1. My bail sheet says I have to report to a police station/court on a certain date – What happens if I cannot make that date?
If, for whatever reason, you are unable to report to a police station/court on the date given on your bail sheet, you should let your solicitor know at the earliest possible opportunity. If you are representing yourself please get in contact with us.
2. What happens if I fail to turn up at all?
Failure to surrender to bail – failing to turn on the date given on your bail sheet whether to a court or to return to a police station – is a crime (Section 6 Bail Act 1976). Although it should be said, the courts take failure to surrender to the cops far less seriously than skipping court and CPS guidelines state that failure to answer police bail should not be prosecuted at all where the substantive case is dropped. The likelihood of the police actively pursuing your arrest and the severity of any punishment you may eventually incur will depend on the perceived severity of the offence (and, of course, whether you are convicted). But if you fail to attend a court hearing, we recommend getting in touch with your lawyer and/or us as soon as possible.
3. Will a conviction impact my employability?
Employers can’t turn someone down for a job because they’ve been convicted of an offence if the conviction or caution is ‘spent’ – unless an exception applies (see below). Convictions with a sentence of 4 years or less will become spent after a certain period of time. This is known as a ‘rehabilitation period’. Its length depends on how severe the penalty was. You can find out the rehabilitation periods of different penalities here.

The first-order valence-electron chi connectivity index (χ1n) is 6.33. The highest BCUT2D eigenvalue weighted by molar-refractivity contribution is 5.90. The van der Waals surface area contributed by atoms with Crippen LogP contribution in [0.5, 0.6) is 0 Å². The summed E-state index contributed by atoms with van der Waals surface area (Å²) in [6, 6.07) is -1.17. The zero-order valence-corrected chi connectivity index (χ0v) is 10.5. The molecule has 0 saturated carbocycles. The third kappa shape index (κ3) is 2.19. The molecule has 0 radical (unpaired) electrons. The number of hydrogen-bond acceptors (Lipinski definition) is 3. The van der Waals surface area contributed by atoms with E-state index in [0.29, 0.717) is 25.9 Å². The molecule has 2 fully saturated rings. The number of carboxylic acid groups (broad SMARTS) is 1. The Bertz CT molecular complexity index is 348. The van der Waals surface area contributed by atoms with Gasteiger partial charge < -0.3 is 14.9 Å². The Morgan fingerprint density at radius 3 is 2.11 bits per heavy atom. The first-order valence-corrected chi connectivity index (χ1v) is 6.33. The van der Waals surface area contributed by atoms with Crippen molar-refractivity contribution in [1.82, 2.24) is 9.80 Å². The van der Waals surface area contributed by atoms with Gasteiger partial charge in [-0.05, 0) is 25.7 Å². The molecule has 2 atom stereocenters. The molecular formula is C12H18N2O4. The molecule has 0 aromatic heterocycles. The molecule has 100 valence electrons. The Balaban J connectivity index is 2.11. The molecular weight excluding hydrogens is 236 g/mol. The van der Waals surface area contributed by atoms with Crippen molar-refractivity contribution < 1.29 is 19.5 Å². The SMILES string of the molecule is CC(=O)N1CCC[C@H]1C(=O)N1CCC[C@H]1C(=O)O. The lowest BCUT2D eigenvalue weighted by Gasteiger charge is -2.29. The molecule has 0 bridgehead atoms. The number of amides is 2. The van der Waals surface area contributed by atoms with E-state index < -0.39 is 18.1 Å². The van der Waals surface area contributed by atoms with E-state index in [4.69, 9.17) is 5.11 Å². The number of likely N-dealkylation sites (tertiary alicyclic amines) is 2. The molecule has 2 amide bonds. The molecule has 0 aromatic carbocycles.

A very small number of jobs do require you to disclose spent convictions, as these job are exempt from the Rehabilitation of Offenders Act. These exceptions include working in the medical profession, solicitors, accountants, school-based jobs and other roles involving the supervision of people under the age of 18. Criminal record checks are typically required to take up these roles and spent convictions and cautions will be recorded by them.
Very few jobs (outside of being a police officer) require you to have no criminal record at all, although certain convictions can debar you from becoming a solicitor (and even minor offences can make it significantly harder). Unless you have been convicted for a serious violence offence, supplying drugs or sexual offences, having a criminal record will not necessarily prevent you from working with children. Whether or not it makes it harder depends on the attitudes of your potential employer and the circumstances of your supposed wrongdoing.
More information on how a criminal record might impact your paid or voluntary work is available from the Unlock Information Hub.
4. Can I crowdfund the money I need to pay a fine?
We advise against explicitly crowd funding to pay fines, as it could – in theory – encourage the court to increase the figure you have to pay (as a crowdfunder campaign could be seen as increasing your means). However, there is no problem with crowd funding for court costs and general campaign expenses – including travel expenses.